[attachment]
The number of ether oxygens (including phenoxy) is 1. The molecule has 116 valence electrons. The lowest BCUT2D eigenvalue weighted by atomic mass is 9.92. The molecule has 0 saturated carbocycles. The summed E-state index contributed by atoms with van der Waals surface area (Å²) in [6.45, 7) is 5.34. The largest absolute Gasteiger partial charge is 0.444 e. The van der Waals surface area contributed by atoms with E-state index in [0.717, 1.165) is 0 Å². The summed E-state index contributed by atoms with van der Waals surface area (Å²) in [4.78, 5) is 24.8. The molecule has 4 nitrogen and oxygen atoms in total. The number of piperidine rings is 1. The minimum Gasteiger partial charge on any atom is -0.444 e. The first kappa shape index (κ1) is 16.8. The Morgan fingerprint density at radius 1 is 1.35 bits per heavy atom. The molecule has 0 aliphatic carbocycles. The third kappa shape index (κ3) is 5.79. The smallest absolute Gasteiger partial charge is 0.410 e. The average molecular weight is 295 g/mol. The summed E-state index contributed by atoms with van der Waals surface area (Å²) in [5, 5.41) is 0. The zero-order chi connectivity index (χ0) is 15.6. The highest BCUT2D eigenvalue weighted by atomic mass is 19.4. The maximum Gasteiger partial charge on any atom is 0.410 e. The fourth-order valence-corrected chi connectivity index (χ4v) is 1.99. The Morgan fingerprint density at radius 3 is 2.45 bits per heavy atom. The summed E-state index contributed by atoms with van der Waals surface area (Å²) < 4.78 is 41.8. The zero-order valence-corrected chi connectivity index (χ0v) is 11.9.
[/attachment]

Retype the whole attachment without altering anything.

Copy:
The number of ether oxygens (including phenoxy) is 1. The molecule has 116 valence electrons. The lowest BCUT2D eigenvalue weighted by atomic mass is 9.92. The molecule has 0 saturated carbocycles. The summed E-state index contributed by atoms with van der Waals surface area (Å²) in [6.45, 7) is 5.34. The largest absolute Gasteiger partial charge is 0.444 e. The van der Waals surface area contributed by atoms with E-state index in [0.717, 1.165) is 0 Å². The summed E-state index contributed by atoms with van der Waals surface area (Å²) in [4.78, 5) is 24.8. The molecule has 4 nitrogen and oxygen atoms in total. The number of piperidine rings is 1. The minimum Gasteiger partial charge on any atom is -0.444 e. The first kappa shape index (κ1) is 16.8. The Morgan fingerprint density at radius 1 is 1.35 bits per heavy atom. The molecule has 0 aliphatic carbocycles. The third kappa shape index (κ3) is 5.79. The smallest absolute Gasteiger partial charge is 0.410 e. The average molecular weight is 295 g/mol. The summed E-state index contributed by atoms with van der Waals surface area (Å²) in [5, 5.41) is 0. The zero-order chi connectivity index (χ0) is 15.6. The highest BCUT2D eigenvalue weighted by atomic mass is 19.4. The maximum Gasteiger partial charge on any atom is 0.410 e. The fourth-order valence-corrected chi connectivity index (χ4v) is 1.99. The Morgan fingerprint density at radius 3 is 2.45 bits per heavy atom. The summed E-state index contributed by atoms with van der Waals surface area (Å²) < 4.78 is 41.8. The zero-order valence-corrected chi connectivity index (χ0v) is 11.9.